Bear in mind that these metrics may not always be considered appropriate, depending on your discipline, etc.
How to use altmetrics responsibly
When looking at Almetrics, take the following into account:
You may find it helpful to read this information about the responsible use of metrics in research assessment.
How are altmetrics produced?
Altmetrics are created by tracking the attention to an output in a source that the altmetrics provider trackers.
The Altmetric.com how it works information is useful for understanding how this company tracks social media attention and creates the altmetric data they offer.
You will find that altmetrics are not available for all outputs. For altmetric data to be collected about an output, the document needs to be uniquely identifiable by a Digital Object Identify (DOI) or similar identifier, depending on the supplier of the altmetrics. You will therefore find that altmetric data is not available for materials types that do not have unique identifiers.
You may also find that:
How to optimise altmetric tracking of your research
The Altmetrics from Altmetric.com rely on identifiers to match up mentions with particular publications, so it’s important that when you share your research, you link to your work appropriately.
If you are sharing information about your research publications, include a link to the journal or other platform page where the publication was originally made available by your publisher. For example the landing page for your article, on the journal’s website. The link you include needs to lead to the content you’ve published with a valid identifier (like a DOI on the page), and that identifier needs to be embedded properly in the page’s meta tags.
SHURA usually includes a properly embedded DOI for your outputs, so you may wish to link to the Open Access version of your work on SHURA.
Altmetric.com track posts on Twitter and many other sites, however, if you are blogging about your research on your own blog, Altmetric may not be tracking your blog’s domain, but you can request that they do.
This information describes in more detail how to share your published research online so that it gets tracked by Altmetric.
Research impact is an increasingly important part of the research process.
“Simply put, impact is the effect, change or benefit to the non-academic world which occurs as a consequence of your research. If you keep asking yourself these fundamental questions, you won’t go far wrong: What could happen as a result of my research? Who could it benefit – and how? What can I do to help this to happen?” https://blogs.shu.ac.uk/researchimpact/what-is-research-impact-anyway/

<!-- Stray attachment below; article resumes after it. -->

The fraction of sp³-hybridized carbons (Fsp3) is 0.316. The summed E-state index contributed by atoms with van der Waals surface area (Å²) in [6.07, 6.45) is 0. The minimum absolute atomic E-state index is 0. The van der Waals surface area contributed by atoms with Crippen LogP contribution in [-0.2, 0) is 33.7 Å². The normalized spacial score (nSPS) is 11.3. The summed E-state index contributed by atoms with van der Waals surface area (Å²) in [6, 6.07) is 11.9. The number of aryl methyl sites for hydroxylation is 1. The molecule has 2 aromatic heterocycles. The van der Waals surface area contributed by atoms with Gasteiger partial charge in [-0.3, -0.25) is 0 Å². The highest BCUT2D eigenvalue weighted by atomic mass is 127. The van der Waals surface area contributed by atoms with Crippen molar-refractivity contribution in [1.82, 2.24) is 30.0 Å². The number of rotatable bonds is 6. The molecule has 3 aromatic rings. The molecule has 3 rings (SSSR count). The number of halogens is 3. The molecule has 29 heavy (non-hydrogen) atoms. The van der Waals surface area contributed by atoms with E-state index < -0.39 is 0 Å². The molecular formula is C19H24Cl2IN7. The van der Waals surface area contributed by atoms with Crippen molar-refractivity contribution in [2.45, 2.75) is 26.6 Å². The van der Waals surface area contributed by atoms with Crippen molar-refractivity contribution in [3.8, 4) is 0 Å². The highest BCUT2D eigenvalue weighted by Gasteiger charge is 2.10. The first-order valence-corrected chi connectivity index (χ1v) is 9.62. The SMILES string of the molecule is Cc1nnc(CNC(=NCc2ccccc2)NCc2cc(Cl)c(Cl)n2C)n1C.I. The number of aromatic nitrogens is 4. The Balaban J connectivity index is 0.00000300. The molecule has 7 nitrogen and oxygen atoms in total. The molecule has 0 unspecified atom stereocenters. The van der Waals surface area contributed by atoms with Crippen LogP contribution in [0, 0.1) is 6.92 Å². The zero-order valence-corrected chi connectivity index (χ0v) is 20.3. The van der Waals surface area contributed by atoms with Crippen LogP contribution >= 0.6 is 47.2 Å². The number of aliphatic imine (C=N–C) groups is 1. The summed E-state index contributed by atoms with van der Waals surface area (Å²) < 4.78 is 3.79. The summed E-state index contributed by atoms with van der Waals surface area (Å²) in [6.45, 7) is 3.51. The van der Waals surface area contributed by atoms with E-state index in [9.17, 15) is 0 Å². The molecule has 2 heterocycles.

The SHU Research Impact webpages are a great resource on this topic.
When you are considering your academic impact, you should also think about your contributions to the academic community here at Sheffield Hallam and more widely. This could include:
You may come across metrics that relate to an author's body of work.
An example of this type of metric is the h-index. This attempts to measure productivity and impact, based on the citations to the body of work. H-indexes have been used in some subject areas (mostly the sciences) in the past. It is now being recommended that these are best avoided as they cannot be normalised. Please see the metrics toolkit description of the h-index for more information about the limitations and read the SHU guide to responsible metrics.
You may come across other researcher level metrics. For example, ResearchGate gives researchers an RG score. A study has concluded that “RG Scores should not be mistaken for academic reputation indicators”. Orduna-Malea, E., Martín-Martín, A., Thelwall, M. & Lopez-Cozazr, E. D. (2017). Do ResearchGate Scores create ghost academic reputations? Scientometrics 112, 443. doi: 10.1007/s11192-017-2396-9. The study found that high RG Scores seem to be achieved by being active in ResearchGate in terms of asking and answering questions.
Please make sure that you use any researcher metrics responsibly.
It is important to understand the limitations of any metrics you use and to use them for appropriate purposes.
Please read the SHU guide to responsible metrics.
SHU is also a signatory of the San Francisco Declaration on Research Assessment (DORA). This is a set of recommendations for funding agencies, institutions, publishers, researchers and other stakeholders, to improve practices in research assessment and is about about using quantitative indicators (metrics) responsibly.
The Metrics toolkit is a great source of information about using metrics responsibly, including the limitations and use cases for individual indicators.
You may find the short video useful: The Leiden Manifesto for Research Metrics from Diana Hicks, et al. on Vimeo. It describes 10 principles to guide the use of metrics in research evaluation and is a video version of the Nature paper: Hicks, D., Wouters, P., Waltman, L., de Rijke, S. & Rafols I. (2015). The Leiden Manifesto for research metrics: use these 10 principles to guide research evaluation. Nature, April 23, 520:429-431. doi:10.1038/520429a.